• Score: 1

12:15pm Tue 11 Feb 14

EMBOX2 says...

The only time climate change will be taken seriously is when either the City of London or lower Manhatten is underwater.
The only time climate change will be taken seriously is when either the City of London or lower Manhatten is underwater. EMBOX2
  • Score: -2

1:59pm Tue 11 Feb 14

onemorething says...

Arguing about the symptoms (more frequent floods), and continuing to feed the causes (burning more and more fossil fuels) - that is the real idiocy. Only trolls, cynics and the 'too-scared-to-think
' brigade can pretend it isn't happening: Climate Change scientists' predictions of more extreme weather events are coming true.
Arguing about the symptoms (more frequent floods), and continuing to feed the causes (burning more and more fossil fuels) - that is the real idiocy. Only trolls, cynics and the 'too-scared-to-think ' brigade can pretend it isn't happening: Climate Change scientists' predictions of more extreme weather events are coming true. onemorething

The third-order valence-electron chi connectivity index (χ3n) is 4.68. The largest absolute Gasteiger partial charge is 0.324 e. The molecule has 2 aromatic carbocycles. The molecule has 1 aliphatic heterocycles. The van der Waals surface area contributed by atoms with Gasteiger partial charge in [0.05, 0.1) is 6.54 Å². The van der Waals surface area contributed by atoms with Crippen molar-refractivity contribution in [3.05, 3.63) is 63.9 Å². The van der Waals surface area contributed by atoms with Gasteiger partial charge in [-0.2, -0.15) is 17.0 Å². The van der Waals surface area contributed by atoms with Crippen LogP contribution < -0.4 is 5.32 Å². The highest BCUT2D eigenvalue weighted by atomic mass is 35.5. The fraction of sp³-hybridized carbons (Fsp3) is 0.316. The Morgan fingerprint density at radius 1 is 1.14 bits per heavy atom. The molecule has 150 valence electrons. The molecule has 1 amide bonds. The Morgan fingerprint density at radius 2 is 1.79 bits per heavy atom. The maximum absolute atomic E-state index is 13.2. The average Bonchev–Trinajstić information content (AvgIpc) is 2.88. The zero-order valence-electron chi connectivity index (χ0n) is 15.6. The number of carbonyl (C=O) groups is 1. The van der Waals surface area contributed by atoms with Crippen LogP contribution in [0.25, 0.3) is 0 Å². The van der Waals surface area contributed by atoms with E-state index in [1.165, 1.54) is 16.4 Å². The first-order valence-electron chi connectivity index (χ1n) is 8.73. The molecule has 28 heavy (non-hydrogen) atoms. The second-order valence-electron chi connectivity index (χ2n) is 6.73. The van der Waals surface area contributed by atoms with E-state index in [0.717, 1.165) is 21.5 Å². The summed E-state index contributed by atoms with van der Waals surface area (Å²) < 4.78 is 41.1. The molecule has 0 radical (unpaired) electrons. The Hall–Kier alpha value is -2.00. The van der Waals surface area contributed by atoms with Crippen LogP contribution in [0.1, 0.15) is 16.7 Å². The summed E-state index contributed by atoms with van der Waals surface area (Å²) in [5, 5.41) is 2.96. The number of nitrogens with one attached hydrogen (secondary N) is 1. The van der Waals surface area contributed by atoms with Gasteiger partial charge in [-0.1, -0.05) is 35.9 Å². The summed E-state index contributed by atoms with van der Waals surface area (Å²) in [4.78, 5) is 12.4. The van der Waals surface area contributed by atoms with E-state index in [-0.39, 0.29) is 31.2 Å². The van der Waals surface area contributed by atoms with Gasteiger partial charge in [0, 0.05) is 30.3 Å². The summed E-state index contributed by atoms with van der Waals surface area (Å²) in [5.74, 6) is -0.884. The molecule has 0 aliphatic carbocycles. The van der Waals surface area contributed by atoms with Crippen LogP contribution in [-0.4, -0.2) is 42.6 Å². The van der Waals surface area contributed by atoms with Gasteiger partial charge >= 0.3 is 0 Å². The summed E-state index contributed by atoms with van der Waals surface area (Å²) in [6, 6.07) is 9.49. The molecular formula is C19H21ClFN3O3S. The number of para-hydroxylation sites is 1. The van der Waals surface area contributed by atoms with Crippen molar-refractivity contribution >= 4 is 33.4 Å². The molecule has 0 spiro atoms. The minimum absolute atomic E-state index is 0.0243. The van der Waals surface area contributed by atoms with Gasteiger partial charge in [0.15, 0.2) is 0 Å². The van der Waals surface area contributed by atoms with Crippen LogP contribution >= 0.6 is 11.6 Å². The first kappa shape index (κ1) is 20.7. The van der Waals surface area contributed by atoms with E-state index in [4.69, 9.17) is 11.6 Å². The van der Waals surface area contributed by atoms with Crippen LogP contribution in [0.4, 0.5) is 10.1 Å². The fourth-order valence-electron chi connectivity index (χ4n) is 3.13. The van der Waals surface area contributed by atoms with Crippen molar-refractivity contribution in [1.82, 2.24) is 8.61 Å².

• Score: -2

4:25pm Tue 11 Feb 14

mjdmorton says...

In the face of climate change addressing increased instances of flooding needs to done in a joined up fashion. As George Monbiot and Jonathon Porritt explained in recent articles the dominant 'cause' of flooding is mismanagement of the agricultural landscape. There is a chain of causes. Locally flash flooding is caused by too much tar mac and high density housing, paving over front gardens and the slow take up of SUDS (sustainable urban drainage systems). This exacerbates the main issue which is huge quantities of field run-off bottle-necking under bridges and urban areas. And the increased frequency and magnitude of heavy rains can be linked to climate change.